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Topic: Freezer paper stencils sans freezer paper...  (Read 2157 times)
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« on: January 18, 2012 05:29:43 PM »

Freezer paper, if only it were as easy as going to the supermarket and picking a roll up off the shelf.  It is very expensive here, if you can find it.  I saw a tute on instructables about making your own from regular paper and plastic bags, so I thought why not, I have bags and paper.  It came out so well.  I just have a question, do you take the stencil off before the paint dries, I left it on, and it pulled at the fabric a bit.  I love it, hubby loves it too, and my little guy looks pleased as well .

Thanks for looking

« Reply #1 on: January 18, 2012 11:11:04 PM »

I pull my stencil off while its still wet.  Seems to come off easier that way.

« Reply #2 on: January 18, 2012 11:42:32 PM »

I wait until the paint's dry to take mine off. That way if I need to add another layer of paint I can (especially helpful when doing white paint on black fabric), plus I figure  there's less of a chance of the paint running past the stencil or smearing that way.

It does pull a little when taking it off after the paint's dry so I just make sure to be careful and slow when taking it off.

How did you do it with the paper and bag? I have a roll of freezer paper (also expensive where I live, but luckily there's a ton on the roll so it lasts forever), but it'd be nice to be able to just print and image from the computer and cut the stencil out without having to trace it over to the freezer paper.

Your shirt came out great, looks like your boy loved it.

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« Reply #3 on: January 19, 2012 10:38:19 AM »

This is the tute I saw on instructables, the poster uses air mail paper (not sure what that is tho).  In step 6 they mention regular printer paper so I used that.  It is a bit hit and miss with the type of bag that works.  I used a quite heave duty one from a hardware store, or black rubbish bags are about the same weight.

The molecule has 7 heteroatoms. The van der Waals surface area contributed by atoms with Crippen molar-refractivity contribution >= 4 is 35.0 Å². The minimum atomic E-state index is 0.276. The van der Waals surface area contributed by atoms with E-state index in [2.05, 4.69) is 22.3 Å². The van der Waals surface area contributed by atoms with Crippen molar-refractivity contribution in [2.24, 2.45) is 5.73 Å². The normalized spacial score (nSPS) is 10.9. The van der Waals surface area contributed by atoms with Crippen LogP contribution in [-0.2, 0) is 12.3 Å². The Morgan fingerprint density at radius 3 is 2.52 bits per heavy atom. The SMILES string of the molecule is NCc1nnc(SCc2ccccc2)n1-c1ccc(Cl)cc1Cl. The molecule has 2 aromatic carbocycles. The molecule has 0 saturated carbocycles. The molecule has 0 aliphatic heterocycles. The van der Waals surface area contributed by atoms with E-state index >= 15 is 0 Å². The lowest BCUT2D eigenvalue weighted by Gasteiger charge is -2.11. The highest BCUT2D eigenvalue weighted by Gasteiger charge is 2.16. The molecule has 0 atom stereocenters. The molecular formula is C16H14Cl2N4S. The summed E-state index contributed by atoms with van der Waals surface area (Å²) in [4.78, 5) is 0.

It was great printing right onto the paper, then iron the bag to the back, I placed a piece of baking paper underneath so i didn't accidentally fuse it to my ironing board.  I was so excited when I found it had worked and was ranting to hubby about how I am going to have to stencil everything now.
Thanks for your comments. That is a good tip about waiting to see if you need an extra layer, lets just say I need to work on my brush technique. 

« Reply #4 on: January 19, 2012 04:48:41 PM »

Cool, thanks. I'll have to give it a try that way. And this technique is definately addicting. its so easy to make custom stuff this way, and its also easy enough that (except for the ironing) kids can do it too. Or if they're too young to cut they can still draw their own design and you cut it and then they have their artwork on their shirt, I've done that with my neices, they loved it.

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« Reply #5 on: March 01, 2012 11:19:48 AM »

Both the onesie and your son are adorable! Grin

Long days and pleasant nights. Smiley

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« Reply #6 on: September 11, 2012 02:15:01 PM »

I think airmail paper is just very thin and light paper.

Freezer paper is the best, a tip for tracing, tape the printed image to a window and the paper on top, makes tracing easy....or don't print, tape freezer paper to your computer screen to draw the stencil...

You could always do a personal swap with someone in the US for some freezer paper, or do a swap and ask them to put a few sheets in the bottom of the package! I am not crazy about the idea of melting plastic in that way ( the fumes are not good for you)

I love personal swaps,  I print a lot of random fabric, usually with no purpose in mind.  let me know if you want any of it.

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